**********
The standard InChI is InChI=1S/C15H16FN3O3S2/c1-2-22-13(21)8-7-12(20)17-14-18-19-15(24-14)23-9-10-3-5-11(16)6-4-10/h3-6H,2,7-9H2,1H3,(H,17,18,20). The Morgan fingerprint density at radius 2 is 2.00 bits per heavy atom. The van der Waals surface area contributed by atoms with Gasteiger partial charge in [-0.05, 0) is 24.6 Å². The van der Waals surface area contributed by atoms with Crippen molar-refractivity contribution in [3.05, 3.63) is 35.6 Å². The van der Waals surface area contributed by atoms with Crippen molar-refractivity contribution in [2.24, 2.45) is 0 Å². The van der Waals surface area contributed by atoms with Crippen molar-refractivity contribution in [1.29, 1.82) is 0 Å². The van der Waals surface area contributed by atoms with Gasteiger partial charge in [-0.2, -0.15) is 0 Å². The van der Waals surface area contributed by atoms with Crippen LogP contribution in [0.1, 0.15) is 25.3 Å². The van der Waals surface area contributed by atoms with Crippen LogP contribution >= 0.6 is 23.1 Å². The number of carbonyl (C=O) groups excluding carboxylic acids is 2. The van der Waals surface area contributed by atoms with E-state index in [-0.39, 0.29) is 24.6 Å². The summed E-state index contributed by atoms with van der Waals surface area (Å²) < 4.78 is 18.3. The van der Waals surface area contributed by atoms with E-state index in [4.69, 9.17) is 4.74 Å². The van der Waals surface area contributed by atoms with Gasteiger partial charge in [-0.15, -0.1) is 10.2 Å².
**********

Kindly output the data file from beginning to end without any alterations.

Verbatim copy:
The standard InChI is InChI=1S/C15H16FN3O3S2/c1-2-22-13(21)8-7-12(20)17-14-18-19-15(24-14)23-9-10-3-5-11(16)6-4-10/h3-6H,2,7-9H2,1H3,(H,17,18,20). The Morgan fingerprint density at radius 2 is 2.00 bits per heavy atom. The van der Waals surface area contributed by atoms with Gasteiger partial charge in [-0.05, 0) is 24.6 Å². The van der Waals surface area contributed by atoms with Crippen molar-refractivity contribution in [3.05, 3.63) is 35.6 Å². The van der Waals surface area contributed by atoms with Crippen molar-refractivity contribution in [2.24, 2.45) is 0 Å². The van der Waals surface area contributed by atoms with Crippen molar-refractivity contribution in [1.29, 1.82) is 0 Å². The van der Waals surface area contributed by atoms with Gasteiger partial charge in [-0.2, -0.15) is 0 Å². The van der Waals surface area contributed by atoms with Crippen LogP contribution in [0.1, 0.15) is 25.3 Å². The van der Waals surface area contributed by atoms with Crippen LogP contribution >= 0.6 is 23.1 Å². The number of carbonyl (C=O) groups excluding carboxylic acids is 2. The van der Waals surface area contributed by atoms with E-state index in [-0.39, 0.29) is 24.6 Å². The summed E-state index contributed by atoms with van der Waals surface area (Å²) < 4.78 is 18.3. The van der Waals surface area contributed by atoms with E-state index in [4.69, 9.17) is 4.74 Å². The van der Waals surface area contributed by atoms with Gasteiger partial charge in [-0.15, -0.1) is 10.2 Å².